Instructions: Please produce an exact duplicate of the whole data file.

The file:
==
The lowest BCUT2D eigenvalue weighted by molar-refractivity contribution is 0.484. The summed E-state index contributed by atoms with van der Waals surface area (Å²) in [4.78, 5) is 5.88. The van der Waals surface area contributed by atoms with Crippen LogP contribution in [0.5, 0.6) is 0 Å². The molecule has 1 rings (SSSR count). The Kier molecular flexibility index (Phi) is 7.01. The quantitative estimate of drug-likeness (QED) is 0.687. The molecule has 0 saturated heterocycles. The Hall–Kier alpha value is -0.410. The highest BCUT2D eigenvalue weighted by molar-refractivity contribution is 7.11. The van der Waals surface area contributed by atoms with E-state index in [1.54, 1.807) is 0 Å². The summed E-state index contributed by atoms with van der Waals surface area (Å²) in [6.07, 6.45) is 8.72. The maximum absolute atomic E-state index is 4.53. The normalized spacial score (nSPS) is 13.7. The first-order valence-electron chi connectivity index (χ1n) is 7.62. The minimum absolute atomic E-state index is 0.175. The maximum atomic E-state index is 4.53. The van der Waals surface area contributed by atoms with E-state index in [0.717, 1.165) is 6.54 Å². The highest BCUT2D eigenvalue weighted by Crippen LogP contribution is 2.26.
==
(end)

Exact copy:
The lowest BCUT2D eigenvalue weighted by molar-refractivity contribution is 0.484. The summed E-state index contributed by atoms with van der Waals surface area (Å²) in [4.78, 5) is 5.88. The van der Waals surface area contributed by atoms with Crippen LogP contribution in [0.5, 0.6) is 0 Å². The molecule has 1 rings (SSSR count). The Kier molecular flexibility index (Phi) is 7.01. The quantitative estimate of drug-likeness (QED) is 0.687. The molecule has 0 saturated heterocycles. The Hall–Kier alpha value is -0.410. The highest BCUT2D eigenvalue weighted by molar-refractivity contribution is 7.11. The van der Waals surface area contributed by atoms with E-state index in [1.54, 1.807) is 0 Å². The summed E-state index contributed by atoms with van der Waals surface area (Å²) in [6.07, 6.45) is 8.72. The maximum absolute atomic E-state index is 4.53. The normalized spacial score (nSPS) is 13.7. The first-order valence-electron chi connectivity index (χ1n) is 7.62. The minimum absolute atomic E-state index is 0.175. The maximum atomic E-state index is 4.53. The van der Waals surface area contributed by atoms with E-state index in [0.717, 1.165) is 6.54 Å². The highest BCUT2D eigenvalue weighted by Crippen LogP contribution is 2.26.